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Sada Roti Recipe by Chef Shaun ๐Ÿ‡น๐Ÿ‡น


Sada is a type of Indian-inspired flatbread. Here in Trinidad & Tobago, we typically eat this with various fillings in the morning time. Anything from tomato choka, scrambled eggs or stewed meats. This could also serve as an excellent Pita bread substitute.


Yield โ€“ 8 to 12 Servings.


Ingredients


All Purpose Flour- 4 cups (sifted)

Baking Powder- 4 tsp

Salt- 1 tsp

Brown Sugar- 1 1/2 tsp

Water- 1 1/2 - 2 cups (room temperature)


Method


1. Start by adding your flour, baking powder, salt and brown sugar to your bowl.

2. Mix until all are evenly incorporated.

3. Make a hole in the middle and add 1 cup of water.

4. Mix dry ingredients into the water a little at a time.

5. Continue to knead in the bowl until well combined, flour should be well hydrated. Feel free to knead on your counter if youโ€™re comfortable doing so.

6. You should get a soft and smooth ball of dough after 10-15 minutes (If your dough is too soft and sticky, simply sprinkle some flour, a little at a time to soak up that extra moisture). Iโ€™m aiming for a soft, silky pliable ball of dough.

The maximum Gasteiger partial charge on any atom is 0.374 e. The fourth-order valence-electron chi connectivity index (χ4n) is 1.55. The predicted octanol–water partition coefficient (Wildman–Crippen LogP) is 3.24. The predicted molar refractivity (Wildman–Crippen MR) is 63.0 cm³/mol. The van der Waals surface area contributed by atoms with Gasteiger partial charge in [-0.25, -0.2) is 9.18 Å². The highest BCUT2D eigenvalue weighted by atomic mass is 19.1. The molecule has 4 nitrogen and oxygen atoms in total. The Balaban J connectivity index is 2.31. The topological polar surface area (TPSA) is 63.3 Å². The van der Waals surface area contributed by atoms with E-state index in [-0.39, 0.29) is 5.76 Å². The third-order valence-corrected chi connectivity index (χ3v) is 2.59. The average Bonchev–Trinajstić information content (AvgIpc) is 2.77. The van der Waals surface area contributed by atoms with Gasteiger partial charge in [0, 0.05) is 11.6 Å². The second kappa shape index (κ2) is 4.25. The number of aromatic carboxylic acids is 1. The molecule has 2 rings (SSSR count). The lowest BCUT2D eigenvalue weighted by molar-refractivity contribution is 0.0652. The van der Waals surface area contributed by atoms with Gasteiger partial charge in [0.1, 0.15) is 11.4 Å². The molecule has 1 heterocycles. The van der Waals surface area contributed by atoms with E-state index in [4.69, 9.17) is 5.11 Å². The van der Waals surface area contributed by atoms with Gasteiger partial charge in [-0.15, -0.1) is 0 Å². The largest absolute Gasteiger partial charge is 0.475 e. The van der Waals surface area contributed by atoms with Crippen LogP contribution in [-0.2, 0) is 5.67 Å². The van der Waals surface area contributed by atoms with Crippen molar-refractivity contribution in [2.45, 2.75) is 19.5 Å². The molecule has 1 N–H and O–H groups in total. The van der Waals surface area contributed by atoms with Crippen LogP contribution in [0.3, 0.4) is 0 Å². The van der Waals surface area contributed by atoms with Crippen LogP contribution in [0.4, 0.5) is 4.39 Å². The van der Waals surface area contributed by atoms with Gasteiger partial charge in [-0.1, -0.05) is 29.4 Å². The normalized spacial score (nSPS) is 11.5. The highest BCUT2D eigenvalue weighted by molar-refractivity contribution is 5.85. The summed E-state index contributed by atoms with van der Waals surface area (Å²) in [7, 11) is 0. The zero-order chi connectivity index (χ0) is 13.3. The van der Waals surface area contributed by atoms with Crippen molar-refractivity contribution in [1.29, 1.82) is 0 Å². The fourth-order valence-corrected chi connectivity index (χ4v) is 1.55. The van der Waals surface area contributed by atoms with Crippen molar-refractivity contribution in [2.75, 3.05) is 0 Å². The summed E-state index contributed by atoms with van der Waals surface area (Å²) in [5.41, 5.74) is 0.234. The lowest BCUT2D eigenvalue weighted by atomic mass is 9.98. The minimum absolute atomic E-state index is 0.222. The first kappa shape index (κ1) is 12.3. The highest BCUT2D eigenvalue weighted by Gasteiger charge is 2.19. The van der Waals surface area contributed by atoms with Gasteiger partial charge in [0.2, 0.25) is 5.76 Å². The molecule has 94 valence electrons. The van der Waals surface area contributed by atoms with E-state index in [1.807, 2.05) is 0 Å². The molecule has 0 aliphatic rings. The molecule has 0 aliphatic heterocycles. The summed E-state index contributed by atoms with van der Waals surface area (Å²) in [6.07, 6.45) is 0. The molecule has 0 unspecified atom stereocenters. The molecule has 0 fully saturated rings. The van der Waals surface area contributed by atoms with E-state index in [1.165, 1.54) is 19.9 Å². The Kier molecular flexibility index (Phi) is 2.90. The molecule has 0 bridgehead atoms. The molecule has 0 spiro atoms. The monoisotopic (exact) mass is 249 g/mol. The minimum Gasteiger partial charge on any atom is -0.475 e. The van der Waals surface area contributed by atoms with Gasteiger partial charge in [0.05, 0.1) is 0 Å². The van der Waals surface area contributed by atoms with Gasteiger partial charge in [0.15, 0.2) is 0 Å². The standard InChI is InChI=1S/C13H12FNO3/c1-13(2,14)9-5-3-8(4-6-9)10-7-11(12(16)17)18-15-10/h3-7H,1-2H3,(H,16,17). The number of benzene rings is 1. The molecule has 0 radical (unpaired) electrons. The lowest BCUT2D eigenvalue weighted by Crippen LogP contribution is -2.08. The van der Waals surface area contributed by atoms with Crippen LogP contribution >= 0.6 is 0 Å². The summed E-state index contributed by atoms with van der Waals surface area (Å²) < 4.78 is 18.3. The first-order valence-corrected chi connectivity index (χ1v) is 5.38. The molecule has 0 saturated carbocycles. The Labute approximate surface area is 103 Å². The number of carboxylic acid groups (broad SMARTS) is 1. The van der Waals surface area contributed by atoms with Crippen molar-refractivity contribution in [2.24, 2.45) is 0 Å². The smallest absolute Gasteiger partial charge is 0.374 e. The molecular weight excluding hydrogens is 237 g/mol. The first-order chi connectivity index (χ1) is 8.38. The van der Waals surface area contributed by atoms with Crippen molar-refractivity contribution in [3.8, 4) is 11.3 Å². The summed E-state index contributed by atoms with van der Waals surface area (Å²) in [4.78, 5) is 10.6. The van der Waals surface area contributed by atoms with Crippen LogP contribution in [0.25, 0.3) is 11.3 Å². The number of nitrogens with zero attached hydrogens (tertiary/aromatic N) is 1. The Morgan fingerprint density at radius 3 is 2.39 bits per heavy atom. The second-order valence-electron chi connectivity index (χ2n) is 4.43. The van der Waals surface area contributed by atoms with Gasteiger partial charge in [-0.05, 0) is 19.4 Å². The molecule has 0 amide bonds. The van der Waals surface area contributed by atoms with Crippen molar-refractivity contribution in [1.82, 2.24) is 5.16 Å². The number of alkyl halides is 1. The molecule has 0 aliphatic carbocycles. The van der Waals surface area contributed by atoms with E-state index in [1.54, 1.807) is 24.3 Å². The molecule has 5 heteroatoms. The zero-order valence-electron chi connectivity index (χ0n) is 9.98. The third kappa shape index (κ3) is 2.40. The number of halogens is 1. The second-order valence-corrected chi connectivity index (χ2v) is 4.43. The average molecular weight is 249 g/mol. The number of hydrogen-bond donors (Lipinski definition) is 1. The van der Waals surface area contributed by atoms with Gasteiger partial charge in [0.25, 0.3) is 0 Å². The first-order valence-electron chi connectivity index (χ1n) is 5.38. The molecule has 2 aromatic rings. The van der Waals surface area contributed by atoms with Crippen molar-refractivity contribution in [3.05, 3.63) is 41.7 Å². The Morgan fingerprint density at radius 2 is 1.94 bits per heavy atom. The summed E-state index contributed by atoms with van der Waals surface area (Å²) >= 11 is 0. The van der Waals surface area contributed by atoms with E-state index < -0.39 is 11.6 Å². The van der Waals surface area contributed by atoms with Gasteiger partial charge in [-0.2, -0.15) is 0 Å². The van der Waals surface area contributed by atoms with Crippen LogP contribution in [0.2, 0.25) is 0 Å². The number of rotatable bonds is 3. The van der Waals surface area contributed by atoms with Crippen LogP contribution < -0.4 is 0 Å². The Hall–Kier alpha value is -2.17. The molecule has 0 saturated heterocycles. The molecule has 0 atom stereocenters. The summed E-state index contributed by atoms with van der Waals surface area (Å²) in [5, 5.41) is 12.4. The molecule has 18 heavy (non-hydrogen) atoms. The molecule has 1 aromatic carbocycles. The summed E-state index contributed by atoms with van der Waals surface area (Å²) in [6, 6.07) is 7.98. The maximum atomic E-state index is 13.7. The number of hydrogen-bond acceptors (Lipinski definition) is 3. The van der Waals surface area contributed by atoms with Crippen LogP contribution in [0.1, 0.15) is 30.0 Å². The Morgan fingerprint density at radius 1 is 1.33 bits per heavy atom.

7. Place in a bowl, cover with a warm damp cloth or cling wrap and allow to rest at room temperature for 1 hour.

8. Once rested, divide & shape into 4 balls, cover with a warm damp cloth and allow to rest for a further 20-30 minutes.

9. Once rested, heat your tawah, frying pan or any wide flat apparatus you may have over high heat (you want to get your tawah very hot for this).

10. While that is heating up, sprinkle a light layer of flour on your counter to roll out the dough balls.

11. Once your tawah is heated, roll each ball, one at a time into a 10 to 12-inch disc.

12. Brush off excess flour and place on your tawah.

13. Allow to cook for 1 minute before flipping.

14. Repeat this process 3 times.

15. To help with swelling; pull the tawah slightly off the heat to expose the flame. Then place your Sada directly over the heat. This direct heat will not only swell the Sada but give it its distinct color and toasty flavor. This also indicates doneness.

16. Allow your Sada to rest for about 5 to 10 minutes before eating. This will allow the protein in the flour to relax which will aid in the overall texture of the dough.



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